I don’t drop lots of dough on Bordeaux futures and I don’t collect a lot of Bordeaux — but I sure do like drinking it. Of course, most of the really good stuff is very expensive. But there are a range of lesser-heralded appellations producing more approachable, and affordable, Bordeaux.
The four Côtes de Bordeaux appellations were created in 2009, and the rules for the appellations laid out in 2011. These four Côtes de Bordeaux appellations (Blaye, Cadillac, Castillon, and Francs) amount to about 9% (about 5.3 million cases) of Bordeaux’s total production. Of the Côtes, Blaye is by far the largest area, comprising more than 14,000 acres, while Francs is the smallest (less than 1,000 acres). Spread across the hillsides of the right banks of the Garonne and Dordogne Rivers, these appellations are dominated by plantings of Merlot. The grape amounts to 50-70% of total plantings in each appellation, with the rest a mix of other Bordeaux varieties. And even though these are inexpensive wines that most consumers won’t bother to cellar, each of these wines could improve with air, a good decant or even a few years in the cellar.
I recently tasted through four such wines, one from each appellation. They’re all priced between $10 and $16 a pop, so they’re a great way to introduce yourself to Bordeaux without much expense.
2012 Château Lauriol - France, Bordeaux, Bordeaux Côtes de Francs
Light purple color. Aromas of juicy black cherries and dark plums, rocky soil, sweet violets, chewing tobacco and coffee. A tangy acidic presences keeps this fresh, and the tannins are moderate in strength. Tart black cherries and plum skin, mixed with loam, pencil shavings, violets, and mint. A bit tart but tight at the moment, this will likely improve for more than a handful of years. 100% Merlot. (86 points)
2012 Château Le Grand Moulin Collection Grande Réserve - France, Bordeaux, Blaye Côtes de Bordeaux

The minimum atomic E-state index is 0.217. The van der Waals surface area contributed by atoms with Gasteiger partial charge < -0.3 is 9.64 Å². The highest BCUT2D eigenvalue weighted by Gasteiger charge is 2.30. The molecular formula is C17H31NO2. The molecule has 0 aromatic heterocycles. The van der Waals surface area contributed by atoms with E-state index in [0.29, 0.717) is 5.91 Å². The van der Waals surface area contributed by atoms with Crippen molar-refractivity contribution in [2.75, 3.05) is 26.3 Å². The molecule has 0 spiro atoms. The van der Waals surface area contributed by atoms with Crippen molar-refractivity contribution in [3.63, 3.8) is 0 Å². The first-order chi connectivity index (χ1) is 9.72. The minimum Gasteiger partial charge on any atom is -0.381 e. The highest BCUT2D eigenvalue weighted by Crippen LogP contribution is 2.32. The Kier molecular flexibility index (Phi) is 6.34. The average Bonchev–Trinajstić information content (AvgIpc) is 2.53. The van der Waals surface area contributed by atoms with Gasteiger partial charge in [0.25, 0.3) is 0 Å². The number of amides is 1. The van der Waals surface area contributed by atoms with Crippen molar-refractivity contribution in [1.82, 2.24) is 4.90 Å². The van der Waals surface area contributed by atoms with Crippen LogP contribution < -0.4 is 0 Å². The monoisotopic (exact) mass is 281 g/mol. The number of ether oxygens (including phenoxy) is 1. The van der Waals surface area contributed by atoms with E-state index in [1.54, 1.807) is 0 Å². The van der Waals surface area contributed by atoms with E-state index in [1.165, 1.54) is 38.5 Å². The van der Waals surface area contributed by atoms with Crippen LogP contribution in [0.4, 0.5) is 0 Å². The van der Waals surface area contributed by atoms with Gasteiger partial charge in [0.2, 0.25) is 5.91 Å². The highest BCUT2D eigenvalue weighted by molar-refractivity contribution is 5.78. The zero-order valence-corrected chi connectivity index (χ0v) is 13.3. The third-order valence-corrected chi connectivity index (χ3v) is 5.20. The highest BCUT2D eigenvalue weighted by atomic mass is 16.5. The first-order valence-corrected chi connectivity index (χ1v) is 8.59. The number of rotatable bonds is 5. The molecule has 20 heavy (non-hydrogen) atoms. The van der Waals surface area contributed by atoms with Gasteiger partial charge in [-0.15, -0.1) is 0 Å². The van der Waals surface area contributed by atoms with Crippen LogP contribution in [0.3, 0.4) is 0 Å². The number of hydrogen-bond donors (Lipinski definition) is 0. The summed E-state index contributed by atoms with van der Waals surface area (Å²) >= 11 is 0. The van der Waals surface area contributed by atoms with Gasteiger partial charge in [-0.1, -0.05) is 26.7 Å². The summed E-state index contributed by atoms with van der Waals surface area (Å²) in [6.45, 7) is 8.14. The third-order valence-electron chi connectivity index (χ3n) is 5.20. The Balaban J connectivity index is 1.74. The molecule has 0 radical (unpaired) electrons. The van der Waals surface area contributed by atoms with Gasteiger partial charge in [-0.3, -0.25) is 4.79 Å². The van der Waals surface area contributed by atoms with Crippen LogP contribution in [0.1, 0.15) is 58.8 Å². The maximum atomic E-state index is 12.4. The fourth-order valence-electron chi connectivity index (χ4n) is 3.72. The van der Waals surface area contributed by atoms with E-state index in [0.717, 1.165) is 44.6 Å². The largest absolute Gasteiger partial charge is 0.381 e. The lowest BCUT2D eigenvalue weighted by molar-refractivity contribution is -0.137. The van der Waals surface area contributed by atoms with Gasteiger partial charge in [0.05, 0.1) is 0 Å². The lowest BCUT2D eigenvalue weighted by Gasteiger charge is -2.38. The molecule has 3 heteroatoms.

Light purple color. A burst of paprika, white pepper and roasted game hit me on the nose (which I like), but there’s plenty of bright red currant and some darker cherry aromas, too. Tangy and bright on the palate with some dusty but structured tannins. The red and black currant fruit is fresh, a bit compact in its youth, but pretty. I get a whole lot of menthol, grilled steak and paprika flavors. This has me craving barbecue badly. Thing is, it stays quite fresh and lively, although the tannins could use some time to smooth out. 70% Merlot, 25% Cabernet Franc and 5% Malbec. (87 points)
2014 Château Paret - France, Bordeaux, Castillon Côtes de Bordeaux
Deep ruby color. Bright red currant and tart plums on the nose along with rosemary, sage and pepper. Medium-bodied with medium-strength tannins and tart acidity. There's a smoky tar note and some pepper, graphite and herbs that accents the juicy plum and currant fruit. Needs some time to open up, but very impressive for a $10 Bordeaux! Merlot with 10% Cabernet Sauvignon and 5% Cabernet Franc. (87 points)
2014 Château Lamothe de Haux - France, Bordeaux, Entre-Deux-Mers, Cadillac Côtes de Bordeaux
Deep ruby color. Lots of dusty earth and red flower aromas on top of tangy cherries and red currants. Tart acidity mixes with medium tannin on a medium-bodied frame. Red currant and bright red cherries blend with potting soil, tobacco and a bit of coffee. Refreshing, simple, the most accessible in its youth of the four wines. 60% Merlot, 30% Cabernet Sauvignon and 10% Cabernet Franc. (85 points)